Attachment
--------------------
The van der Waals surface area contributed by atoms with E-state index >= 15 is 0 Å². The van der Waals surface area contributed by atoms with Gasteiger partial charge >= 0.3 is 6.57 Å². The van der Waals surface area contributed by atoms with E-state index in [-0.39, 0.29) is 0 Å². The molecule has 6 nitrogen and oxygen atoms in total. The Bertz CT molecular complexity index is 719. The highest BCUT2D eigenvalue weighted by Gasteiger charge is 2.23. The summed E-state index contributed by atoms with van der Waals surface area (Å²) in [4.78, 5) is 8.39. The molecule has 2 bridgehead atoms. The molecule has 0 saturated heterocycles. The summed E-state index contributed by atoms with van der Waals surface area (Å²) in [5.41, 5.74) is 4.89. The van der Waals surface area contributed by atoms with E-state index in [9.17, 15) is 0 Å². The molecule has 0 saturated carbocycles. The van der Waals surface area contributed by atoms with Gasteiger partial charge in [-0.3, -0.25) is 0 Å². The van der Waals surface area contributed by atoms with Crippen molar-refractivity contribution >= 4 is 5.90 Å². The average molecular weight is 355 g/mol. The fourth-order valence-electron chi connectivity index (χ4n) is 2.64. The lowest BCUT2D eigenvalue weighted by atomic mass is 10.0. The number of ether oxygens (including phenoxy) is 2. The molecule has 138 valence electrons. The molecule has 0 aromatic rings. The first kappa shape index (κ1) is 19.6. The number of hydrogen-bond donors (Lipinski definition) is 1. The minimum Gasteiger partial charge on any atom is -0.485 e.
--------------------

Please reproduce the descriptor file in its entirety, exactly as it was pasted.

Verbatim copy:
The van der Waals surface area contributed by atoms with E-state index >= 15 is 0 Å². The van der Waals surface area contributed by atoms with Gasteiger partial charge >= 0.3 is 6.57 Å². The van der Waals surface area contributed by atoms with E-state index in [-0.39, 0.29) is 0 Å². The molecule has 6 nitrogen and oxygen atoms in total. The Bertz CT molecular complexity index is 719. The highest BCUT2D eigenvalue weighted by Gasteiger charge is 2.23. The summed E-state index contributed by atoms with van der Waals surface area (Å²) in [4.78, 5) is 8.39. The molecule has 2 bridgehead atoms. The molecule has 0 saturated heterocycles. The summed E-state index contributed by atoms with van der Waals surface area (Å²) in [5.41, 5.74) is 4.89. The van der Waals surface area contributed by atoms with E-state index in [9.17, 15) is 0 Å². The molecule has 0 saturated carbocycles. The van der Waals surface area contributed by atoms with Gasteiger partial charge in [-0.3, -0.25) is 0 Å². The van der Waals surface area contributed by atoms with Crippen molar-refractivity contribution >= 4 is 5.90 Å². The average molecular weight is 355 g/mol. The fourth-order valence-electron chi connectivity index (χ4n) is 2.64. The lowest BCUT2D eigenvalue weighted by atomic mass is 10.0. The number of ether oxygens (including phenoxy) is 2. The molecule has 138 valence electrons. The molecule has 0 aromatic rings. The first kappa shape index (κ1) is 19.6. The number of hydrogen-bond donors (Lipinski definition) is 1. The minimum Gasteiger partial charge on any atom is -0.485 e.